Over the past few years, a species of Calonectria was collected from leaves of Ilex aquifolium in France. Presently four species of Calonectria have been described from Ilex (Aquifoliaceae), namely Calonectria morganii on Ilex paraguayensis in Argentina, and Ilex vomitoria in Florida (USA); Calonectria avesiculata on Ilex spp. in Georgia and Florida (USA), Cylindrocladium ilicicola (as Calonectria pyrochroa) on Ilex aquifolium on Clare Island (Ireland), and Calonectria spathulata on Ilex paraguariensis in Brazil (Crous 2002). Hawksworth & Sivanesan (1976) also reported a Calonectria species on Ilex aquifolium from Slapton, South Devon, England, which appears to be undescribed, with ascospores 3-septate, 14–22 ×3–4 µm. The collection obtained from France and treated in this study, is morphologically distinct from taxa presently reported from Ilex.
In recent years there have been several revisions focused on either Calonectria or its anamorph genus, Cylindrocladium (Rossman 1979, Peerally 1991, Crous & Wingfield 1994, Crous 2002). The first attempt to provide a molecular phylogeny of the genus was that of Schoch et al. (2001) based on β-tubulin DNA sequences. This gene region, however, proved insufficiently variable to reliably distinguish all species complexes in the genus (Kang et al. 2001a, b, Henricot & Culham 2002, Crous et al. 2004b, 2006a). Since then, a concerted effort has been made to generate a multi-gene phylogeny for taxa in the genus, and identify the best suited gene for species delimitation (Lombard et al. 2009, 2010a–d). Based on these findings, a combination of β-tubulin DNA sequence data, supplemented with either calmodulin or elongation factor 1-α, proved the most effective in distinguishing all known taxa.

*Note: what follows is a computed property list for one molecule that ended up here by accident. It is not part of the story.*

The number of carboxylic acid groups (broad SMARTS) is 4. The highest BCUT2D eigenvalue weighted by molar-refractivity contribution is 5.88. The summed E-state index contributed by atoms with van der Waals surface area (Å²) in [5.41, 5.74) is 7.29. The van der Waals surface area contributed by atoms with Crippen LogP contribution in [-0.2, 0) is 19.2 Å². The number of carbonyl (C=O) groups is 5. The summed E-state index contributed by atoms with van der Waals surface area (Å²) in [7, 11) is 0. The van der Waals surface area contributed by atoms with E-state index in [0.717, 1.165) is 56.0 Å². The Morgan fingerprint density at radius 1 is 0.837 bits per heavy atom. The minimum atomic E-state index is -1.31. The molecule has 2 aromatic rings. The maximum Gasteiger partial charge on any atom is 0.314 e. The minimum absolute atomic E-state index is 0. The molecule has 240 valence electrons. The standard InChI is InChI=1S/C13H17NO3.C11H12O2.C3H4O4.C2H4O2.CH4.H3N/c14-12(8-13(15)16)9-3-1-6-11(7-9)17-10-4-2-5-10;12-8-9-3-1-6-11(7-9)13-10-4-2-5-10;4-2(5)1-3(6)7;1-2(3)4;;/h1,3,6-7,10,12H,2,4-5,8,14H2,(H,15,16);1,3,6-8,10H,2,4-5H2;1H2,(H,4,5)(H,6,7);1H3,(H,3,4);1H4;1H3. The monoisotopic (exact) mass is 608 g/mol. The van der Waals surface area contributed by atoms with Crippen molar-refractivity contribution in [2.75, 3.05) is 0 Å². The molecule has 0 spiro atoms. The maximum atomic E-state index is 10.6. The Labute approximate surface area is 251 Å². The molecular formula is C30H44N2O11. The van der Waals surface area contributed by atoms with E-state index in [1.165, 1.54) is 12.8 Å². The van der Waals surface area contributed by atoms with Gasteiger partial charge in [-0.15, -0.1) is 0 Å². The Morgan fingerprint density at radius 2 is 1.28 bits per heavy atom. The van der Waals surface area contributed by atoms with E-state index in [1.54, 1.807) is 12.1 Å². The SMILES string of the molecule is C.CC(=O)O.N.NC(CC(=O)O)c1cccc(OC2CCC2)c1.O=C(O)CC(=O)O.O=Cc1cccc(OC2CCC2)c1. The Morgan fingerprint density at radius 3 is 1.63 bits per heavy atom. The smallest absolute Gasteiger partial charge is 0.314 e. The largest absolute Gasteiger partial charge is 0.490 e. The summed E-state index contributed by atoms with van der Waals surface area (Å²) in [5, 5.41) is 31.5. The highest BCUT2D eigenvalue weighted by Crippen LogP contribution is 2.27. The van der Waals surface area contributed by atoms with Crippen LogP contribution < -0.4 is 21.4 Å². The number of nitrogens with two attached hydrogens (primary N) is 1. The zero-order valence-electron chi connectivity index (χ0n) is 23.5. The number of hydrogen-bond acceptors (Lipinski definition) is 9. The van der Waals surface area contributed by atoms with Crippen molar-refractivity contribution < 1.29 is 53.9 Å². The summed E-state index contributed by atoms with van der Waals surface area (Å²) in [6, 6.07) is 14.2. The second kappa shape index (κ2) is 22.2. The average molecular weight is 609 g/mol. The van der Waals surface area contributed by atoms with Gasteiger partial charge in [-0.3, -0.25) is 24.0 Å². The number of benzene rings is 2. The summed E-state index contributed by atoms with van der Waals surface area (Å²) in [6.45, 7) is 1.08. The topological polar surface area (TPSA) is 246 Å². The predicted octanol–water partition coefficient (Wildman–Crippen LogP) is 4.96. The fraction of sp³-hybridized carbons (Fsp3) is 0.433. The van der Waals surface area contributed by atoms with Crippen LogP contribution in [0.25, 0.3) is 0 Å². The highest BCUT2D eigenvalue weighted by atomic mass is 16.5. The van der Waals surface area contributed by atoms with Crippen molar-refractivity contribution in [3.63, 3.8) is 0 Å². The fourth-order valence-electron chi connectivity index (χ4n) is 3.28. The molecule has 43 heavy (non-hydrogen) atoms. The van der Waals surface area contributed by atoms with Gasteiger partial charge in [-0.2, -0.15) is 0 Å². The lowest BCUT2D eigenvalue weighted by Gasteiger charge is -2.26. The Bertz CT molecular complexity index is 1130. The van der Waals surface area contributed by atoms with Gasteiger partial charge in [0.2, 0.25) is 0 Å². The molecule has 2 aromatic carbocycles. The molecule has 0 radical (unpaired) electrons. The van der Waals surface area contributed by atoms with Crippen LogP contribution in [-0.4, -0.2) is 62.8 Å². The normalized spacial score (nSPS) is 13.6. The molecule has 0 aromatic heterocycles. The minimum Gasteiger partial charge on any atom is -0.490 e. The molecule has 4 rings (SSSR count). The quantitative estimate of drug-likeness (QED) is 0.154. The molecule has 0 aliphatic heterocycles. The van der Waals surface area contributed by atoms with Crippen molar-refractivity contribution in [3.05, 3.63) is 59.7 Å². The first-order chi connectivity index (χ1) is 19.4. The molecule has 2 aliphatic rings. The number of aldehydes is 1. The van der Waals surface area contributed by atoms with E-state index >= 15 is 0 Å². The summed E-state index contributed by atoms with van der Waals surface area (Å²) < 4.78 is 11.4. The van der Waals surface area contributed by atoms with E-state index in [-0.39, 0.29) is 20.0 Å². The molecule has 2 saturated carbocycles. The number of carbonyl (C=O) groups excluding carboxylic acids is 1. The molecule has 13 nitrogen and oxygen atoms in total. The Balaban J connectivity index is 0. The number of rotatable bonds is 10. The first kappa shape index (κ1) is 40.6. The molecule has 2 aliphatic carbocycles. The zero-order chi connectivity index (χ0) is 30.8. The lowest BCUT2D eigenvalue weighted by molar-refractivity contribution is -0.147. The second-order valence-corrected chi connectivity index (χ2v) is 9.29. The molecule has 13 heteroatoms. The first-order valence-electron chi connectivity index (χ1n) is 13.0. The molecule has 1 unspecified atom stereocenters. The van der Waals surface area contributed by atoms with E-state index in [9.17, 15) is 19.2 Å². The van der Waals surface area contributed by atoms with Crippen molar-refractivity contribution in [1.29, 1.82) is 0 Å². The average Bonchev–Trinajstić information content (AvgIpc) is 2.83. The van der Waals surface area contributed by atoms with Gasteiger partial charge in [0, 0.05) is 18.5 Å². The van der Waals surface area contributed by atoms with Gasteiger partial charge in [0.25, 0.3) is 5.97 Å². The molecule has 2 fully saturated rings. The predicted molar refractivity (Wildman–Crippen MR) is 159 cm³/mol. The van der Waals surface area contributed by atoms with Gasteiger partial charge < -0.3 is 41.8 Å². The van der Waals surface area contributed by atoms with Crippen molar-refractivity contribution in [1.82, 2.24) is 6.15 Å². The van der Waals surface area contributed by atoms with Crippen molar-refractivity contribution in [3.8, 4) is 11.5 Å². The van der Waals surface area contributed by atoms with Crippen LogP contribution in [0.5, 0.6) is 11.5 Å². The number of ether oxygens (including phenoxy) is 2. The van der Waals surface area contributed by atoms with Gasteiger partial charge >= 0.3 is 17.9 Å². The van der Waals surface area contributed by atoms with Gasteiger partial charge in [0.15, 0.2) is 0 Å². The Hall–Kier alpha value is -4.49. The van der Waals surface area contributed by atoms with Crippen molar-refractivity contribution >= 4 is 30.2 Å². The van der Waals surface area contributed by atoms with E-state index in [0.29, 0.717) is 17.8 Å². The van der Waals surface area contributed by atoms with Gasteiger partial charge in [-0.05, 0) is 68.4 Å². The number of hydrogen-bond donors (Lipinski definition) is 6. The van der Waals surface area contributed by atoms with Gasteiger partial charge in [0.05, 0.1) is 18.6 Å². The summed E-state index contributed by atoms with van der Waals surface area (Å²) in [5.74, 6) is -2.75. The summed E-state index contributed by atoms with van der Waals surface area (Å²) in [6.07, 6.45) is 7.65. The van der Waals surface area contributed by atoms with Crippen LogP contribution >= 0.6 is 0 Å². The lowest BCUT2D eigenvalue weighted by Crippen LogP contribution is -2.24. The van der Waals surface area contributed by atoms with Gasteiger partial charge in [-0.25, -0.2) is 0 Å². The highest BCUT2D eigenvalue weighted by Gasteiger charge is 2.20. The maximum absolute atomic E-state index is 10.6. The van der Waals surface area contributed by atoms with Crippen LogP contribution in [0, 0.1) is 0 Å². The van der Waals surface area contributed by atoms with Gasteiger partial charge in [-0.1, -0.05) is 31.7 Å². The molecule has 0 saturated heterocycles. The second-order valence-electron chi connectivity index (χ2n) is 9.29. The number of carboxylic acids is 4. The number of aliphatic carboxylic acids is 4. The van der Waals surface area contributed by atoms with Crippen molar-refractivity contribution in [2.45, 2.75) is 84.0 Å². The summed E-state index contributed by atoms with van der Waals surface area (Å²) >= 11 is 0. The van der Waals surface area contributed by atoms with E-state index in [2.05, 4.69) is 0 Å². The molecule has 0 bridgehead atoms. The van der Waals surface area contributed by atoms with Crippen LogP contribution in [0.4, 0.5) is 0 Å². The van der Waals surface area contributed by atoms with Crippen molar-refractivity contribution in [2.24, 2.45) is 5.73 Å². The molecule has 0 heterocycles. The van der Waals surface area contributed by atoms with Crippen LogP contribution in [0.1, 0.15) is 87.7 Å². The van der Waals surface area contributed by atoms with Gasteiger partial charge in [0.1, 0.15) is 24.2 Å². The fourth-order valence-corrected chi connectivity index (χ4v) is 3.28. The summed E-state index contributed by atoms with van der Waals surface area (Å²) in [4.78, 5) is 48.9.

The aim of the present study was to compare the new collections on Ilex from France to all species known in the genus, using morphology and DNA sequence analysis of their β-tubulin and histone gene regions in order to determine if it represented a novel taxon.
Materials and Methods
Single ascospore isolates were obtained from leaves of Ilex aquifolium as explained in Crous & Wingfield (1994). Isolates were incubated on plates of 2% malt extract agar (MEA), 2% potato-dextrose agar (PDA) and oatmeal agar (OA) (Crous et al. 2009c) for 7 d at 25 °C under continuous near-UV light, to promote sporulation. Reference strains are maintained in the CBS-KNAW Fungal Biodiversity Centre (CBS) Utrecht, The Netherlands.
DNA isolation, amplification and analyses